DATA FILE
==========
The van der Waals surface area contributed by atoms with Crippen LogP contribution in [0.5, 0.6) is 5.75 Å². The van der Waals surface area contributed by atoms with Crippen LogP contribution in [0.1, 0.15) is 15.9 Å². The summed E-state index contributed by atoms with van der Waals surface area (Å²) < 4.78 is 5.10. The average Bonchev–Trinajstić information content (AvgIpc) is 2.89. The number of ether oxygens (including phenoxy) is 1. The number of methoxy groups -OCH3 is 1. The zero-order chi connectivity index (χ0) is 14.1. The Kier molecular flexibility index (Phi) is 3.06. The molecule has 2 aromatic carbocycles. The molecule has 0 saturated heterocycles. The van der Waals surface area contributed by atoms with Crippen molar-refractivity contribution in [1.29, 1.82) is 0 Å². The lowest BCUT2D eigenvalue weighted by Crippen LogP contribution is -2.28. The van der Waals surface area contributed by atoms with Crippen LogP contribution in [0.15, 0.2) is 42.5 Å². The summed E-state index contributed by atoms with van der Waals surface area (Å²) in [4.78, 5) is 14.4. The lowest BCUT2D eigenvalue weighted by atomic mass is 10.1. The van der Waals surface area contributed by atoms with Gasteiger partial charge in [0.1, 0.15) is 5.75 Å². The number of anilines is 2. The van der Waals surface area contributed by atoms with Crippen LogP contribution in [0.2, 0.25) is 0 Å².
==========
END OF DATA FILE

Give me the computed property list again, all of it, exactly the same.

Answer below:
The van der Waals surface area contributed by atoms with Crippen LogP contribution in [0.5, 0.6) is 5.75 Å². The van der Waals surface area contributed by atoms with Crippen LogP contribution in [0.1, 0.15) is 15.9 Å². The summed E-state index contributed by atoms with van der Waals surface area (Å²) < 4.78 is 5.10. The average Bonchev–Trinajstić information content (AvgIpc) is 2.89. The number of ether oxygens (including phenoxy) is 1. The number of methoxy groups -OCH3 is 1. The zero-order chi connectivity index (χ0) is 14.1. The Kier molecular flexibility index (Phi) is 3.06. The molecule has 2 aromatic carbocycles. The molecule has 0 saturated heterocycles. The van der Waals surface area contributed by atoms with Crippen molar-refractivity contribution in [1.29, 1.82) is 0 Å². The lowest BCUT2D eigenvalue weighted by Crippen LogP contribution is -2.28. The van der Waals surface area contributed by atoms with Crippen LogP contribution in [0.15, 0.2) is 42.5 Å². The summed E-state index contributed by atoms with van der Waals surface area (Å²) in [4.78, 5) is 14.4. The lowest BCUT2D eigenvalue weighted by atomic mass is 10.1. The van der Waals surface area contributed by atoms with Gasteiger partial charge in [0.1, 0.15) is 5.75 Å². The number of anilines is 2. The van der Waals surface area contributed by atoms with Crippen LogP contribution in [0.2, 0.25) is 0 Å².